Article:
The beginnings of Michael Faraday’s ideas about magnetism started over 200 years before in a book titled Of Magnets by English scientist William Gilbert.
It was published in 1600 and was probably the first great scientific work written in England.
Gilbert was a remarkable scientist who was centuries ahead of his time in many fields.
He lived during the age of exploration, so he undertook the study of magnetism to try to come up with a better compass and other navigational tools. He was the first to study the lines of force around magnets, which became Faraday’s fields.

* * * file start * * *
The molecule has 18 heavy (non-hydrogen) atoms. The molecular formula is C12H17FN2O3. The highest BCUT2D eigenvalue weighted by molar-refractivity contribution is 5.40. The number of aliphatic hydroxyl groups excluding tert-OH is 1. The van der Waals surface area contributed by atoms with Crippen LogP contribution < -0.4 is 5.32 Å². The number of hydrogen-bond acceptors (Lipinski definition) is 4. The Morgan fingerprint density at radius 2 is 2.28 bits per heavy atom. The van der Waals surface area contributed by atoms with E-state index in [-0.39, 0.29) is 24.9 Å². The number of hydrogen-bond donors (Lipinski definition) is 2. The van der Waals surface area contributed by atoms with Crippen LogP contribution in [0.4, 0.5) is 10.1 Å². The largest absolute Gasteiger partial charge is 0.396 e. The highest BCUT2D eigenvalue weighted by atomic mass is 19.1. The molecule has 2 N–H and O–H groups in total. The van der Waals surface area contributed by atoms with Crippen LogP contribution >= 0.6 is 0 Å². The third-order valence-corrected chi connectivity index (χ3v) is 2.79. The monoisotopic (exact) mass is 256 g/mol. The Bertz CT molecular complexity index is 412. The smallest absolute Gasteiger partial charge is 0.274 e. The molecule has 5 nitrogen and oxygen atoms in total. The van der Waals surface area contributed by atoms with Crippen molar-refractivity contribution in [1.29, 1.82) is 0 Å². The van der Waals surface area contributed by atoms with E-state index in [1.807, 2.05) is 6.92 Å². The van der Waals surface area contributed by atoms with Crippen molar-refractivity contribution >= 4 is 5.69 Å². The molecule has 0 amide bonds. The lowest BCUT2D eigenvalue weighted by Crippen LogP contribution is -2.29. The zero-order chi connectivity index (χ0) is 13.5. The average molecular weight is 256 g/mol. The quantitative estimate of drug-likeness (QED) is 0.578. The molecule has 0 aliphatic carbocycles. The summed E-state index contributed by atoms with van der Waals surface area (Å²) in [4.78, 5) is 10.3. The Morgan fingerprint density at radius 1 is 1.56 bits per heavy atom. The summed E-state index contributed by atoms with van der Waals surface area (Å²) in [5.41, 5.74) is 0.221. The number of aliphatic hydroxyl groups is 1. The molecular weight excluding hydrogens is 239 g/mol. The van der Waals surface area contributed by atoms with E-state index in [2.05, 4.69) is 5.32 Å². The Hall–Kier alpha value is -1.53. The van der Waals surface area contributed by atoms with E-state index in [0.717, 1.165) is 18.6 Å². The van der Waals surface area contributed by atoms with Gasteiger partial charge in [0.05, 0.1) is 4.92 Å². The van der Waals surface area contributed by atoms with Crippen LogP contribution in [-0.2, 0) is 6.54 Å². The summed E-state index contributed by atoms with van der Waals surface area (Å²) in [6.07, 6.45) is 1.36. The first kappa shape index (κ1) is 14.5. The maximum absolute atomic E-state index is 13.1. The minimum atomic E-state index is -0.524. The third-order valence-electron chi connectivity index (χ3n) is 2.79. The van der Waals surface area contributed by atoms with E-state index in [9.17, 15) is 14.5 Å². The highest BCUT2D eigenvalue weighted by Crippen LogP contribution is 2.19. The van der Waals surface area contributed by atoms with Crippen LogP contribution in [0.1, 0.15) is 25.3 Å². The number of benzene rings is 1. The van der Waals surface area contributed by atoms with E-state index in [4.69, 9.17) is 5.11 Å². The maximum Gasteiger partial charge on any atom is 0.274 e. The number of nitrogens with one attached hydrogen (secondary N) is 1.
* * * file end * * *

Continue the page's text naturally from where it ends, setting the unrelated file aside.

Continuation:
Gilbert theorized that Earth was a large magnet and exerted a magnetic influence (gravity) throughout the solar system.
He was the first scientist to use the term “electric” to describe one substance’s power to attract other objects. He made the first electroscope, an instrument that detects the presence of an electric charge.
Gilbert was also the first scientist in England to support the Copernican system of the universe, and he rejected the idea that the stars were all the same distance from Earth.
He was also personal physician to Queen Elizabeth I and King James I.
Faraday studied electric fish, like electric eels, very closely and measured the strength of their electrical shock.
He found that, like a battery, electric fish have a positive end in their head and a negative end in their tail.